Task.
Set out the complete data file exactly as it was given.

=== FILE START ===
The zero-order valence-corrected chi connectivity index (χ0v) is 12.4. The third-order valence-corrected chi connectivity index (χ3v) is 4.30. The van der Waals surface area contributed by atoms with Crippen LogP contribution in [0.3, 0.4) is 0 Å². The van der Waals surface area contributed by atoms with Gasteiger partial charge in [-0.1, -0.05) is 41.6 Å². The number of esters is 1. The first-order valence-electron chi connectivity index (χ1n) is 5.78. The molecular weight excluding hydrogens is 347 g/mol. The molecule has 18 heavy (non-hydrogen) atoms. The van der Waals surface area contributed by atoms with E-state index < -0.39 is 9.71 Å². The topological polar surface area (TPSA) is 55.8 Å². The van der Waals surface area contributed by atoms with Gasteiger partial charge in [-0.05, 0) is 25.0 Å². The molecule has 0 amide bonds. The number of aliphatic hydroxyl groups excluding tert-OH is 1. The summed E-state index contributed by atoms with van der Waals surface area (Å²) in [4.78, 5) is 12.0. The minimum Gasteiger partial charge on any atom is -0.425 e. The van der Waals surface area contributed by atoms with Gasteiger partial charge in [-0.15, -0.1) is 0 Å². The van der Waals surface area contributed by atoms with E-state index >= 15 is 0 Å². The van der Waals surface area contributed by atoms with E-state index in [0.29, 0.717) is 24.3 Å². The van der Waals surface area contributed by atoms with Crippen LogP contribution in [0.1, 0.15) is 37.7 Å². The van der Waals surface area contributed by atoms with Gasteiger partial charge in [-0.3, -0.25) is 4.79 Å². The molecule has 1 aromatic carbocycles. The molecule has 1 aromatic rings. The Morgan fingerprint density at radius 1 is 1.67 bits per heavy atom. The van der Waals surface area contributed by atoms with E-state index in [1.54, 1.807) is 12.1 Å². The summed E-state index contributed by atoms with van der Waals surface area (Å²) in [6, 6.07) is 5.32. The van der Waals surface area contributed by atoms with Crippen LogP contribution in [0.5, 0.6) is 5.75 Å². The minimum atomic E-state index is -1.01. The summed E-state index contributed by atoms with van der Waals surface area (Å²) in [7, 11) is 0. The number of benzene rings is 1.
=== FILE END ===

The zero-order valence-corrected chi connectivity index (χ0v) is 12.4. The third-order valence-corrected chi connectivity index (χ3v) is 4.30. The van der Waals surface area contributed by atoms with Crippen LogP contribution in [0.3, 0.4) is 0 Å². The van der Waals surface area contributed by atoms with Gasteiger partial charge in [-0.1, -0.05) is 41.6 Å². The number of esters is 1. The first-order valence-electron chi connectivity index (χ1n) is 5.78. The molecular weight excluding hydrogens is 347 g/mol. The molecule has 18 heavy (non-hydrogen) atoms. The van der Waals surface area contributed by atoms with E-state index < -0.39 is 9.71 Å². The topological polar surface area (TPSA) is 55.8 Å². The van der Waals surface area contributed by atoms with Gasteiger partial charge in [-0.05, 0) is 25.0 Å². The molecule has 0 amide bonds. The number of aliphatic hydroxyl groups excluding tert-OH is 1. The summed E-state index contributed by atoms with van der Waals surface area (Å²) in [4.78, 5) is 12.0. The minimum Gasteiger partial charge on any atom is -0.425 e. The van der Waals surface area contributed by atoms with Gasteiger partial charge in [-0.15, -0.1) is 0 Å². The van der Waals surface area contributed by atoms with E-state index >= 15 is 0 Å². The van der Waals surface area contributed by atoms with E-state index in [0.29, 0.717) is 24.3 Å². The van der Waals surface area contributed by atoms with Crippen LogP contribution in [0.1, 0.15) is 37.7 Å². The van der Waals surface area contributed by atoms with Gasteiger partial charge in [-0.3, -0.25) is 4.79 Å². The molecule has 1 aromatic carbocycles. The molecule has 1 aromatic rings. The Morgan fingerprint density at radius 1 is 1.67 bits per heavy atom. The van der Waals surface area contributed by atoms with E-state index in [1.54, 1.807) is 12.1 Å². The summed E-state index contributed by atoms with van der Waals surface area (Å²) in [6, 6.07) is 5.32. The van der Waals surface area contributed by atoms with Crippen LogP contribution in [0.5, 0.6) is 5.75 Å². The minimum atomic E-state index is -1.01. The summed E-state index contributed by atoms with van der Waals surface area (Å²) in [7, 11) is 0. The number of benzene rings is 1.